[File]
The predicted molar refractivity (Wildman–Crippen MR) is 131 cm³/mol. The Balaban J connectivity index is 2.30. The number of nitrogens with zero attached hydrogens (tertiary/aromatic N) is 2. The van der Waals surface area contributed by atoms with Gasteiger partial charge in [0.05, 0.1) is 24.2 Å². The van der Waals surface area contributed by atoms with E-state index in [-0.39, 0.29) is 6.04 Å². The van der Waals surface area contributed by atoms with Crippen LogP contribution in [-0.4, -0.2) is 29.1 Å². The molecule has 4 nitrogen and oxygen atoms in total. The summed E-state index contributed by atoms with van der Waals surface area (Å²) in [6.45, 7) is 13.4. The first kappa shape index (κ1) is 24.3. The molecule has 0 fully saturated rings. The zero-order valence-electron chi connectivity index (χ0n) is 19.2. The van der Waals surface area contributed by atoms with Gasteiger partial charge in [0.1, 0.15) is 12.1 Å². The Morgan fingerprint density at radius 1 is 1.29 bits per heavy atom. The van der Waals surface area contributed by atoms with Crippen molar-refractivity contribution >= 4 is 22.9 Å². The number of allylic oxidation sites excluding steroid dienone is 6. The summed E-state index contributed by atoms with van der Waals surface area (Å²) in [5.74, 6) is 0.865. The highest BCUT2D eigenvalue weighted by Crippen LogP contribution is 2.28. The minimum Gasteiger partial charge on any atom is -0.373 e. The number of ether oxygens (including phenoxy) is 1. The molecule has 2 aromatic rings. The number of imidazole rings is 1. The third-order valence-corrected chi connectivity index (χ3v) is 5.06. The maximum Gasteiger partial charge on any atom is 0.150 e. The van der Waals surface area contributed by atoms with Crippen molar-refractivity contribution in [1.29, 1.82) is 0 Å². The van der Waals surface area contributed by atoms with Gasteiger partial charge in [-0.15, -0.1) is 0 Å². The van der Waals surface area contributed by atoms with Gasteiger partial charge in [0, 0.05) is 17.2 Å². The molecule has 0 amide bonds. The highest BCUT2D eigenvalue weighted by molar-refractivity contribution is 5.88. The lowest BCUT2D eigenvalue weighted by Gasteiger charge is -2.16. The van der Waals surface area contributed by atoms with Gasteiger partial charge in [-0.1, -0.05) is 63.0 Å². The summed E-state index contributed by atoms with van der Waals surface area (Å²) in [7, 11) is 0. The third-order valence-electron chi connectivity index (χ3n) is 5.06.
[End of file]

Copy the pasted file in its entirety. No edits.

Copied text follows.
The predicted molar refractivity (Wildman–Crippen MR) is 131 cm³/mol. The Balaban J connectivity index is 2.30. The number of nitrogens with zero attached hydrogens (tertiary/aromatic N) is 2. The van der Waals surface area contributed by atoms with Gasteiger partial charge in [0.05, 0.1) is 24.2 Å². The van der Waals surface area contributed by atoms with E-state index in [-0.39, 0.29) is 6.04 Å². The van der Waals surface area contributed by atoms with Crippen LogP contribution in [-0.4, -0.2) is 29.1 Å². The molecule has 4 nitrogen and oxygen atoms in total. The summed E-state index contributed by atoms with van der Waals surface area (Å²) in [6.45, 7) is 13.4. The first kappa shape index (κ1) is 24.3. The molecule has 0 fully saturated rings. The zero-order valence-electron chi connectivity index (χ0n) is 19.2. The van der Waals surface area contributed by atoms with Gasteiger partial charge in [0.1, 0.15) is 12.1 Å². The Morgan fingerprint density at radius 1 is 1.29 bits per heavy atom. The van der Waals surface area contributed by atoms with Crippen molar-refractivity contribution >= 4 is 22.9 Å². The number of allylic oxidation sites excluding steroid dienone is 6. The summed E-state index contributed by atoms with van der Waals surface area (Å²) in [5.74, 6) is 0.865. The highest BCUT2D eigenvalue weighted by Crippen LogP contribution is 2.28. The minimum Gasteiger partial charge on any atom is -0.373 e. The number of ether oxygens (including phenoxy) is 1. The molecule has 2 aromatic rings. The number of imidazole rings is 1. The third-order valence-corrected chi connectivity index (χ3v) is 5.06. The maximum Gasteiger partial charge on any atom is 0.150 e. The van der Waals surface area contributed by atoms with Crippen molar-refractivity contribution in [1.29, 1.82) is 0 Å². The van der Waals surface area contributed by atoms with Gasteiger partial charge in [-0.15, -0.1) is 0 Å². The van der Waals surface area contributed by atoms with Gasteiger partial charge in [0, 0.05) is 17.2 Å². The molecule has 0 amide bonds. The highest BCUT2D eigenvalue weighted by molar-refractivity contribution is 5.88. The lowest BCUT2D eigenvalue weighted by Gasteiger charge is -2.16. The van der Waals surface area contributed by atoms with Gasteiger partial charge in [-0.1, -0.05) is 63.0 Å². The summed E-state index contributed by atoms with van der Waals surface area (Å²) in [7, 11) is 0. The third-order valence-electron chi connectivity index (χ3n) is 5.06.